How does a review differ from a testimonial?
A business owner won’t post a bad testimonial on their own website. However, online reviews are populated by the consumers themselves, lending them more credibility. —Todd Sachs, CEO, DotStudio and Meetlocalbiz.com
For a review, you send an email to a happy customer with a link that lets them post to a search engine–visible review site. A video testimonial is something you have to produce, edit, then post online with the right keywords, syndicate it, and share it. Both are effective, but testimonials require a lot more steps from an SEO [search engine optimization] perspective. —Mitch Levinson, managing partner, mRelevance
So reviews do help with SEO?
Yes. Whether they’re good or bad, when reviews are appropriately formatted, search engines will recognize them and weight them with more importance. Google might say, “‘I can see this is a review, so I’m going to return this in the search results more frequently.” —Geoff Graham, founder, GuildQuality
Another key factor that search engines look for is how recent the content is. Older content goes down in value in the search engine’s mind, so you don’t want to let your reviews get too stale. Adding new content is a good signal for Google to index you well. —Victoria Badgley, vice president of marketing, Instamonial
To stay relevant, how often should I ask customers for reviews?
Every job. Use collateral material or an email with a URL to point happy customers to a Web page with all your online accounts. Remodelers that are afraid to ask [for reviews] will be surprised by their results when they do start asking. If you ask 10 customers to do something, half might actually do it! —ML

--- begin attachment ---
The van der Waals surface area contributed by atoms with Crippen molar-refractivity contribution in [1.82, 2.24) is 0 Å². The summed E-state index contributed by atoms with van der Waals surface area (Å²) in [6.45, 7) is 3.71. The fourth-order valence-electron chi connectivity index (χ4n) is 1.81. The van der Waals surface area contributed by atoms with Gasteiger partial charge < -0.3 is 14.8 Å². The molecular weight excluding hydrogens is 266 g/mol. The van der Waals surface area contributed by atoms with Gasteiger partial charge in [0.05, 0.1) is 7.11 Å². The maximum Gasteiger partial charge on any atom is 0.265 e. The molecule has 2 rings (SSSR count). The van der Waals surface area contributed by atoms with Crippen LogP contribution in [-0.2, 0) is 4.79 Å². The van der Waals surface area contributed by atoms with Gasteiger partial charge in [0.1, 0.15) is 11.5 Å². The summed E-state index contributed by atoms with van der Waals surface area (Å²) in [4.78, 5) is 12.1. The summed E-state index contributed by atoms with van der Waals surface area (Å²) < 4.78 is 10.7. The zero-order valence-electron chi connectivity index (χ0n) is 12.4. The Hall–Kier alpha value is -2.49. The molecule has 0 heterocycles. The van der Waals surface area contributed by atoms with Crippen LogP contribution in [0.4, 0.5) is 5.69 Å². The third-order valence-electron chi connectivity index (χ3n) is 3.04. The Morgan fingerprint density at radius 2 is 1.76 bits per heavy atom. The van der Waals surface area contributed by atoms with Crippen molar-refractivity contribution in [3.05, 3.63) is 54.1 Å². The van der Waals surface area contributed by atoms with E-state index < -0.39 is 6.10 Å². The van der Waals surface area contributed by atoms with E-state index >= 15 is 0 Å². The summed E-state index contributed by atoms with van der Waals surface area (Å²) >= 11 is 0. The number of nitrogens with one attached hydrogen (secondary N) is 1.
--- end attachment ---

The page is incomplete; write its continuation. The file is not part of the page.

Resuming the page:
If you’re regularly asking customers for reviews, if you do get a bad one, you can battle it back with eight to 10 great reviews. —TS
Having case studies and testimonials is always a best practice. You have to be proactively making sure your happy customers’ voices are being heard. —VB
The Rest of April's Cover Story:
Online Review Sites topic page
Necessary?Evil?: Online review sites are here to stay
Sites for Sore Eyes: Consumer-driven sites leave contractors no choice but to play the game
Site Guide: A quick guide to the dominant online review services
I heart Angie (Not): Contractors' love-hate relationship with the online world's biggest player
Leading Lights: A shifting definition of what constitutes a lead
Friend or Faux?: Despite fake reviews, consumers are stll believers—for now
Friendly Recommendation: Word still spread quickly via the new wave of review sites that use media
Good Word: Why you should (or shouldn't) pay for positive reviews